by Jason Bodner

Intimidation has long been a tactic in aggressors. The infamous Edward Teach, aka Blackbeard, would prep for battle by donning a black coat lined with pistols and swords and a black captain’s hat. In perhaps the most noteworthy intimidation tactic of his or any time, he wove hemp fuses into his black beard and lit them. The smoldering embers would produce smoke and sparks, making him appear like a devil. He inspired so much fear that this alone would cause surrender. It was great for business in that, based on intimidation alone, he avoided losing men and could accumulate ships with nothing more than theatrics.

The Pirate, Blackbeard Image

Perhaps this is the strategy of Kim Jong-Un, today’s most visible aggressor in the global stage. Another day seems to bring another missile test or bomb detonation. His intimidation seems to be working in the media (it gets clicks) but is it working in the market? The answer comes not with a bang, but with a fizzle. The market is ignoring Kim’s chest pounding and discounting any potential potency of that country’s nuclear threat. The usual pattern is that the market reacts negatively at first, only to finish higher with each new report of aggressive behavior by the dictator with arguably the world’s most memorable haircut.

Kim Jong Un Nuclear Hairdo Image

Infotech and Healthcare Continue Leading the Market

The sectors’ movements are not really a major focus over the traditional end-of-summer Labor Day weekend, but it’s certainly worth a look to see what's transpired as the summer clock ticks down. Health Care and Information Technology sparked back to life with a significant rise. Health Care vaulted nearly 3% this past week while InfoTech posted a 2.21% rise. These are the encouraging sectors to see capital inflows into as they are more geared towards growth companies and industries. War drums inspiring terror would rather see inflows into defensive sectors like Telecom, Real Estate, and Utilities.

Instead, telecom and utilities were negative last week. Telecom saw a fall of -1.35% while Utilities fell 64 basis points. These sectors would attract buyers if the threat of global conflict instilled fear in the markets. Utilities would typically expect to rise in the summer as their profits surge when Americans struggle to cool their homes. That didn't seem to be the sentiment this past week.

Standard and Poor's 500 Weekly, Quarterly, and Nine Month Sector Indices Changes Tables

Energy is worth singling out, as it rose over 3/4 of a percent this past week, likely in sympathy with the recent uptick in gas prices as battered Houston saw compromised gas distribution, at least temporarily. Hurricane Harvey will require massive clean-up. Disastrous storms can wreak havoc, and now Irma is brewing in the Atlantic. It's too early to tell what she may bring, but the markets don't seem perturbed yet.

As the summer ends and schools re-open, many will take this short market week to renew their bearings after vacations. I would think that “stories” will once again drive markets by mid-month. I would eye mid-September to mid-October for potential volatility and the possibility that North Korea will have a more direct impact on the markets. For now, though, yields remain low, and equities continue to look attractive.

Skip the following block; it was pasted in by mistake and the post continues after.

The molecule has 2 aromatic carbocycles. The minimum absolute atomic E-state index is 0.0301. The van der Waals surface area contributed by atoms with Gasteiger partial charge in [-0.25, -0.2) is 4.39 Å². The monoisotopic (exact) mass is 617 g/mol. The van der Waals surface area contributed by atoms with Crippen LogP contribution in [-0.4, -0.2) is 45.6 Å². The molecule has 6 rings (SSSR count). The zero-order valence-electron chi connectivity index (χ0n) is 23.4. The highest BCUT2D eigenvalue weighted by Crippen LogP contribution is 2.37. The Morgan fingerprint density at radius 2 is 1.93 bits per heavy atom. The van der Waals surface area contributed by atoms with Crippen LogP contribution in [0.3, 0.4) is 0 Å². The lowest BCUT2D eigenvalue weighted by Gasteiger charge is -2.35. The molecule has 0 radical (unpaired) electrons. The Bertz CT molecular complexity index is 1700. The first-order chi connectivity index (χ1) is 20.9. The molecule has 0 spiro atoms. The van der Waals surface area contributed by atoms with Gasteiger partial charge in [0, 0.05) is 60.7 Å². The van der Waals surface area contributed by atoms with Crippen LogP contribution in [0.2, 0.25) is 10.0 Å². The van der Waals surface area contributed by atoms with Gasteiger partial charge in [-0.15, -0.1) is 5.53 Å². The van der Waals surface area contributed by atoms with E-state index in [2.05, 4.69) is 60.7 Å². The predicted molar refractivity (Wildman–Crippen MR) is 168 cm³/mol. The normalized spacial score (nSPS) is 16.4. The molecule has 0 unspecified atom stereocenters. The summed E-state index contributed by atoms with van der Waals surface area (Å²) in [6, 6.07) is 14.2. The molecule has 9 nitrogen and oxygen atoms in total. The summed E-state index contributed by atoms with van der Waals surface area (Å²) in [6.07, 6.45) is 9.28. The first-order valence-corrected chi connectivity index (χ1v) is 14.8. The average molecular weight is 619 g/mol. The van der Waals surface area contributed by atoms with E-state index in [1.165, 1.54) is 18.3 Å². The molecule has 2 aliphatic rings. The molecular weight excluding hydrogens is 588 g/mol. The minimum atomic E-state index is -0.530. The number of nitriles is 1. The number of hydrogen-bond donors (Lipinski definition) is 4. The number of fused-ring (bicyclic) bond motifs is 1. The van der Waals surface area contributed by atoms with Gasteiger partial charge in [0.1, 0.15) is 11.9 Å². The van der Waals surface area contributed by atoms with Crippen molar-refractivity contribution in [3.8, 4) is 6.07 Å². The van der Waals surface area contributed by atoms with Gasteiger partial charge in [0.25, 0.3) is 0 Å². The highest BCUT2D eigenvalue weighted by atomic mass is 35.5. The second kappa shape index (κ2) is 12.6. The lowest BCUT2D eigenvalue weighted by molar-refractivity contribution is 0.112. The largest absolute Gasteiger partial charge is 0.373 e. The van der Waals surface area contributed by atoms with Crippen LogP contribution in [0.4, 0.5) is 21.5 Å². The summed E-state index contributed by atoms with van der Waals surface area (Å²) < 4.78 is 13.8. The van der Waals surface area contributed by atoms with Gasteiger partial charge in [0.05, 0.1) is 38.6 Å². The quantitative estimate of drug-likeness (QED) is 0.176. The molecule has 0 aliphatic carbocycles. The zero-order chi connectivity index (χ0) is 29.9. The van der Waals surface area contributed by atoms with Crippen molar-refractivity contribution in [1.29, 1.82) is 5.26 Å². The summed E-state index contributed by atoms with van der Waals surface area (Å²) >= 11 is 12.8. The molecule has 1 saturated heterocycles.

A friend recently said, “If the market has not gone down in the wake of all that's happened recently, I don't see it going down for a while." His sentiment echoes what many are thinking.... Beach boy leader Brian Wilson said, “Summer means happy times and good sunshine. It means going to the beach, going to Disneyland, having fun." What then does fall bring? We will soon find out. Happy end of summer!

The Beach Boys Image

A Look Ahead:

*All content in this "A Look Ahead" section of Market Mail represents the opinion of Louis Navellier of Navellier & Associates, Inc.*

2017 Has Been a Stock Picker’s Year

by Louis Navellier

You hear a lot of bad press about stock picking, with the standard attack going something like this – “A majority of mutual funds, supposedly run by the brightest minds in the business, fail to beat the market averages, so why not invest in an index fund?”  While it is true that mutual funds run by a committee with a high overhead have two strikes against them, it’s also true that stock picking is a combination of art and science – common sense and math – and many analysts consistently outpace the market, particularly now.

Our friends at Bespoke Investment Group updated their decile analysis (“2017 – A Stock Picker’s Year,” August 28, 2017) reflecting year-to-date prices through August 25th.  What I found most interesting is that the top 10% of stocks with the Best Analyst Ratings rose 14.74%, the stocks with the lowest short interest – another measure of “most favored” stocks – rose 14.78%, while the overall S&P was up only 9.1%.

The most impressive number was that the top 10% of stocks with the Most International Revenues rose 19.87%.  Stretching this number out to the top 30% of the S&P 500 (150 stocks), those with the most international revenue rose 15.91% while the 30% with the lowest international revenue rose only 0.91%.

Bespoke Investment Group Decile Analysis Table

Clearly, the stocks with the best analyst ratings, lowest short interest, and highest international revenue have been the stars of 2017, so the best analysts and stock pickers have enjoyed a very good year so far.

Second Half GDP Growth is Likely to Exceed 3%

On Tuesday, the Conference Board announced that its consumer confidence index rose to 122.9 in August, up from 120 in July.  This was significantly better than the economists’ consensus estimate of 122.5.  The present situation component surged to 151.2 in August, up from 145.4 in July.  Apparently, higher home values, higher stock prices, and a good job market are helping to boost consumer confidence.  Since consumer spending represents about 70% of GDP, third-quarter GDP estimates remain above 3%.

Last Wednesday, the Commerce Department announced that second-quarter GDP growth was revised up to a 3% annual rate, up from a 2.6% pace initially estimated.  The catalyst for this dramatic upward revision was that consumer spending was revised up to a 3.3% annual pace, up from 1.9% initially.